Nehemiah got angry. He got angry when he heard the outcry and words of the people. Often in Christian circles, anger is seen as a sinful emotion. Sometimes it seems that any emotion outside of joy, happiness, and trust is sinful. In conservative Christian environments we act as if all is right with our personal world and the world as a whole. There is no reason to be anything but joyful because God has made our lives, well, perfect.

On the polar opposite end of the spectrum there are radical Christians who know no other emotion than anger. They are the people calling for the execution of everybody before the end of the year and supplying guns to their students to “end those Muslims before they walk in.”

But Nehemiah was neither of these kinds of people. He was angry at the injustice he saw in his community where brothers were taking advantage of brothers. God does not call us to be emotionless, but he does not call us to be repugnant either. We are allowed to have righteous anger towards the brokenness we see in the world, because this brokenness was not part of God’s original design.

As I reflect on Nehemiah’s anger I think of my work at Prison Fellowship Ministries. At work I have been researching the procedures and findings of the Charles Colson Task Force (CCTF). CCTF was established to examine trends in correctional growth and develop practical, data-driven policy responses.[i]

One of the testimonies given to CCTF was from a man who spent over 30 years of his life incarcerated and a decade in solitary confinement. He spoke of the emotional and psychological issues that came from his years of being isolated from other people. He witnessed other solitary confinement inmates’ talk to themselves, mutilate themselves, and even take their own lives.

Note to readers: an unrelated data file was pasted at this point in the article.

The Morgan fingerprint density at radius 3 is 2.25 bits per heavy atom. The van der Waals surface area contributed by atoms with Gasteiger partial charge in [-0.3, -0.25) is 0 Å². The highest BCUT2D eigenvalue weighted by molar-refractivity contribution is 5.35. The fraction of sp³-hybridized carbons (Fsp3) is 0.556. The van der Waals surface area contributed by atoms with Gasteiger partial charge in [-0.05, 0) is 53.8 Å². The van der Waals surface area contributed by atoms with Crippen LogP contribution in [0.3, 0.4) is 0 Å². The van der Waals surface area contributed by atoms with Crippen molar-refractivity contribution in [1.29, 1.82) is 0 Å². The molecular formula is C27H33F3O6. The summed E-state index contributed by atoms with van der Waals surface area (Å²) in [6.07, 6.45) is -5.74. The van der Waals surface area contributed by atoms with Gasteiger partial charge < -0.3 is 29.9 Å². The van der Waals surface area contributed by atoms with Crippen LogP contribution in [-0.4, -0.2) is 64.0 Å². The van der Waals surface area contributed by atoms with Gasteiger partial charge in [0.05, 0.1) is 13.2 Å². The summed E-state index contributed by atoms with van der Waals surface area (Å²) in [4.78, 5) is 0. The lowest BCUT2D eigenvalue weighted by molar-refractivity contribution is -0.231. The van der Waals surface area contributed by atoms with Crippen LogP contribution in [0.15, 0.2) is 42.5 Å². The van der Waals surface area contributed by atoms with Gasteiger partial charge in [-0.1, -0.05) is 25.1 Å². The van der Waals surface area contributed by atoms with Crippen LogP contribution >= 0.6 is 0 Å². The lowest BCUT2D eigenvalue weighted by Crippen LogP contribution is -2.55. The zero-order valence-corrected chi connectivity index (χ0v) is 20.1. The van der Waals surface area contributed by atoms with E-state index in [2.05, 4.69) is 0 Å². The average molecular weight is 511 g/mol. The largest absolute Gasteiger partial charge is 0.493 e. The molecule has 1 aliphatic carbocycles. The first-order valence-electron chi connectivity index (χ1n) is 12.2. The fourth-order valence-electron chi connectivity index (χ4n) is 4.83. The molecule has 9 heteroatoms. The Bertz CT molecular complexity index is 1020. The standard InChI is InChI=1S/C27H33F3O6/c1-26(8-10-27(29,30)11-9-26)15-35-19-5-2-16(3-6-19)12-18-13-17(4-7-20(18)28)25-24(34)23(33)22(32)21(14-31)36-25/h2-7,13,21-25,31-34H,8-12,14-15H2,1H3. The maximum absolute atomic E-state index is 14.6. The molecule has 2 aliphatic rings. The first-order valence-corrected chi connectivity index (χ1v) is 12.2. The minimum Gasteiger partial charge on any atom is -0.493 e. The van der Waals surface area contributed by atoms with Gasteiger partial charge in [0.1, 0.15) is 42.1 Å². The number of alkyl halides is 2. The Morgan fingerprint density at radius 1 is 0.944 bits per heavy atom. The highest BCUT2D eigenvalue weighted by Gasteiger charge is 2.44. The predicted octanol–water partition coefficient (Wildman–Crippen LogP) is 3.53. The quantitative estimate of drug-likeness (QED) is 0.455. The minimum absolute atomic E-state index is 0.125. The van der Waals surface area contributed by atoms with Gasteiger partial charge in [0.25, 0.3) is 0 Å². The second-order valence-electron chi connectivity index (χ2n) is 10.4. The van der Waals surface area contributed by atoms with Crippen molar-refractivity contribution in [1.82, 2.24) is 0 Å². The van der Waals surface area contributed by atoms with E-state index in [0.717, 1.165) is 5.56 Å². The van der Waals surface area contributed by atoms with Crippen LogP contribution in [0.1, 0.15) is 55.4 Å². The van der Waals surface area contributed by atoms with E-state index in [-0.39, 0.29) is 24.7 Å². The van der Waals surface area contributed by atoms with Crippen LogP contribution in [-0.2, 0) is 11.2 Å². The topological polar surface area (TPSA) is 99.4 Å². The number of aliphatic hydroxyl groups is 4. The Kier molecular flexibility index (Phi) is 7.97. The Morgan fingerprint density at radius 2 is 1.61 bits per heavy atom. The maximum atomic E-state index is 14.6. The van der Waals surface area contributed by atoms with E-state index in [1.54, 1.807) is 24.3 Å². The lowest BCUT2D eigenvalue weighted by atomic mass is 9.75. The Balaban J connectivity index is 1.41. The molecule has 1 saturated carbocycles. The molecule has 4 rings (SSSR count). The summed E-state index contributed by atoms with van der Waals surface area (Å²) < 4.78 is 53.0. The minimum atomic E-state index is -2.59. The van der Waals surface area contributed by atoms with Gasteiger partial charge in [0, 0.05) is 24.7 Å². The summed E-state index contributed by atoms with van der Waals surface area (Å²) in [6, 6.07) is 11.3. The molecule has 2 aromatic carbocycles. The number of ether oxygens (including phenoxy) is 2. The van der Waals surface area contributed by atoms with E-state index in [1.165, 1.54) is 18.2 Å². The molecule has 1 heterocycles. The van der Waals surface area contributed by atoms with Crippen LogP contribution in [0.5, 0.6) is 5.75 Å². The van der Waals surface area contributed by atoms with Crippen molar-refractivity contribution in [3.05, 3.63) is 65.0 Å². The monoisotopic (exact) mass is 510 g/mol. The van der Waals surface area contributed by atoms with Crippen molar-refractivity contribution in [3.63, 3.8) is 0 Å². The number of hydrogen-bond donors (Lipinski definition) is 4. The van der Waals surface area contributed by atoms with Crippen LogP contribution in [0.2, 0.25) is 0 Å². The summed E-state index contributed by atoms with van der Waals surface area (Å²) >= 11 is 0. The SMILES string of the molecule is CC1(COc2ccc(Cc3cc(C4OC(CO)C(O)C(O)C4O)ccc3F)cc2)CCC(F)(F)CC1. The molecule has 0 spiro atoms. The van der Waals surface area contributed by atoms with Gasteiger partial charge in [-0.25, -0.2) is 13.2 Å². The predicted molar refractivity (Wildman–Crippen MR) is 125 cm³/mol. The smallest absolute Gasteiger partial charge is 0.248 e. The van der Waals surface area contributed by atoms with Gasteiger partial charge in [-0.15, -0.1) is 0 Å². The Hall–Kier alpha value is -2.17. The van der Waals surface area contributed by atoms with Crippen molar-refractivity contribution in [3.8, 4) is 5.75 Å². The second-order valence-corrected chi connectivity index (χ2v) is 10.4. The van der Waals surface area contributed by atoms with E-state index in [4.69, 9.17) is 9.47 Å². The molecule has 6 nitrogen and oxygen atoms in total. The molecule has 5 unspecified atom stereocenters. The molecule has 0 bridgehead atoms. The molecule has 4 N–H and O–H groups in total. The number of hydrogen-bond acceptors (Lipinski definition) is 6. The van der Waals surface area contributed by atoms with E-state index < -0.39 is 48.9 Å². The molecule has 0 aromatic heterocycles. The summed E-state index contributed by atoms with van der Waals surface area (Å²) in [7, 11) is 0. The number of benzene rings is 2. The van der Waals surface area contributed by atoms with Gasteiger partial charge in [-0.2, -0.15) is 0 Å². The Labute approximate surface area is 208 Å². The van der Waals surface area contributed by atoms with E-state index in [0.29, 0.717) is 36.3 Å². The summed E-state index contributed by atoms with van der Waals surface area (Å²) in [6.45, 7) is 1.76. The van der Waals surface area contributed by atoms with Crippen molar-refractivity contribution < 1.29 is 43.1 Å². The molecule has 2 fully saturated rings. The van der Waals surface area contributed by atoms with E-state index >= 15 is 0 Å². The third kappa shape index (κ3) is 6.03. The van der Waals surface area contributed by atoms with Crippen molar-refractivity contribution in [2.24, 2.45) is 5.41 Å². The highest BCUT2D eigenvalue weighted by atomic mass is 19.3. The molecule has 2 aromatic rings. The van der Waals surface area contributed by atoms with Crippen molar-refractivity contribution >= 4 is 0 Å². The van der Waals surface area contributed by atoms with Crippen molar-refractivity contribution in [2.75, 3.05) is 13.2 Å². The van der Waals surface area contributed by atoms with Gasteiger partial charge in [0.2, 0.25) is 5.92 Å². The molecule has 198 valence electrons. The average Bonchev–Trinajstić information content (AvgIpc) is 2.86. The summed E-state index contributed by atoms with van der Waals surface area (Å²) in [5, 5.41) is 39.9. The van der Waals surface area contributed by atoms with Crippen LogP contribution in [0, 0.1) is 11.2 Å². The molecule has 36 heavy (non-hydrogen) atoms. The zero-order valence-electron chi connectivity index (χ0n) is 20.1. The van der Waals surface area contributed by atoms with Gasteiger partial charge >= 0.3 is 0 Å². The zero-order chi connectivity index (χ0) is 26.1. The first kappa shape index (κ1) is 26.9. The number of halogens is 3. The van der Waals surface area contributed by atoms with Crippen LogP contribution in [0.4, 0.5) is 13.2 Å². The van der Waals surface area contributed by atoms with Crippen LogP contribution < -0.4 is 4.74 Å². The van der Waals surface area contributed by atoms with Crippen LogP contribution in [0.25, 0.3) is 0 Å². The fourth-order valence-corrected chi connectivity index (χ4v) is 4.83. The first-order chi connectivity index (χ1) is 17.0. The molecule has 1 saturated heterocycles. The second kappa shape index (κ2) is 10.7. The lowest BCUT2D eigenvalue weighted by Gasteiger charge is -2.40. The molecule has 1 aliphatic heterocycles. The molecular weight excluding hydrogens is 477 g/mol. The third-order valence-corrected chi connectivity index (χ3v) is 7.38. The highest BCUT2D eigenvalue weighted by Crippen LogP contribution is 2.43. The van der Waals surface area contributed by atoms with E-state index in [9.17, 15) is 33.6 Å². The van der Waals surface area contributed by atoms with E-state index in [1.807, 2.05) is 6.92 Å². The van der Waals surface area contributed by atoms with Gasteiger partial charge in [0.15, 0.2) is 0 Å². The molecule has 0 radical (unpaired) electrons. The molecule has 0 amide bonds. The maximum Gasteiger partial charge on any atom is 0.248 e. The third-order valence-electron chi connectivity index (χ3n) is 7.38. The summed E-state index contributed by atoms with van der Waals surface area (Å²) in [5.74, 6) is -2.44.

Reading this brought me to tears. It broke my heart. It made me angry. Even though these men have committed crimes, they are still human beings. They are image bearers of God and therefore have dignity and deserve respect. So often we forget that these men and women in prison are people. They are not rabid animals that need caged before they attack something else, but sinful, broken people who need redemption. That latter description sounds a lot like you and I, doesn’t it?

The CCTF has been working for nearly a year to hear from experts, visit effective prisons, and compile data to impact the justice system. This issue runs deeper than just saving the country money. It deals with giving people a second chance at life. It is about equipping these individuals with the proper skills and pro-social behaviors to flourish once they return to society. It should make people angry to know that these individuals, who have been incarcerated in order to be rehabilitated, never really get a fair shot at effective rehabilitation. This is a disservice to the individuals among the prison population who truly desire to change but do not know how. I am not dumb; I know some do not desire to change.  But I also know that others do.

As Christians we have to be angry about the injustices we see in the world. Without anger, what would call us to care for people and fix problems? As Nehemiah went to the nobles and officials, we have the same duty to defend those in need and fight for them. I can proudly say I work for an organization that does that on a daily basis.

Prison Fellowship’s mission is to bring hope and restoration to those incarcerated. Prison ministry is important because it sets an example to the culture, and especially the Christian culture, that we need to look out for the least of these. We must remember that we are all created with dignity and deserve that respect that comes with carrying the image of God. Nehemiah sets this example for us, and we are called to follow this example.


Elizabeth Manley interns in development in the not-for-profit sector and is a member of the 2015-2016 Capital Fellows Program.